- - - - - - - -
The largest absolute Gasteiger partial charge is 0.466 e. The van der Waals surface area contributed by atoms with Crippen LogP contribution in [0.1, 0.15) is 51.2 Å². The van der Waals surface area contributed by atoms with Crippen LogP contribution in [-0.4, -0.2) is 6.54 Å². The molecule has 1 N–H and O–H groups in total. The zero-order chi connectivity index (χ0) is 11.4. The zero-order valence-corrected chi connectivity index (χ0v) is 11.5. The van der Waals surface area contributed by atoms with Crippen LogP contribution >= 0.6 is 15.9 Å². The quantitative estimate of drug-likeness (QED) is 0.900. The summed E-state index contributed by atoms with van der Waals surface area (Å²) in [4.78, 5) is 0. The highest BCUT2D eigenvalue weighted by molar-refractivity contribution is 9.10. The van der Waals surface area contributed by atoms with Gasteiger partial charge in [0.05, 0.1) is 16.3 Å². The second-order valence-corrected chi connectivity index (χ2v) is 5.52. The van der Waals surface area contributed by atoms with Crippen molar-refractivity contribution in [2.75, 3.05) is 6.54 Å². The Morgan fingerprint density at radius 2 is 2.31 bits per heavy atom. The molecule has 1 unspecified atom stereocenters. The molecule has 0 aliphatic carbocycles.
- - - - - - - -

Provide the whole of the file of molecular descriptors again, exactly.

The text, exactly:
The largest absolute Gasteiger partial charge is 0.466 e. The van der Waals surface area contributed by atoms with Crippen LogP contribution in [0.1, 0.15) is 51.2 Å². The van der Waals surface area contributed by atoms with Crippen LogP contribution in [-0.4, -0.2) is 6.54 Å². The molecule has 1 N–H and O–H groups in total. The zero-order chi connectivity index (χ0) is 11.4. The zero-order valence-corrected chi connectivity index (χ0v) is 11.5. The van der Waals surface area contributed by atoms with Crippen LogP contribution >= 0.6 is 15.9 Å². The quantitative estimate of drug-likeness (QED) is 0.900. The summed E-state index contributed by atoms with van der Waals surface area (Å²) in [4.78, 5) is 0. The highest BCUT2D eigenvalue weighted by molar-refractivity contribution is 9.10. The van der Waals surface area contributed by atoms with Gasteiger partial charge in [0.05, 0.1) is 16.3 Å². The second-order valence-corrected chi connectivity index (χ2v) is 5.52. The van der Waals surface area contributed by atoms with Crippen molar-refractivity contribution in [2.75, 3.05) is 6.54 Å². The Morgan fingerprint density at radius 2 is 2.31 bits per heavy atom. The molecule has 1 unspecified atom stereocenters. The molecule has 0 aliphatic carbocycles.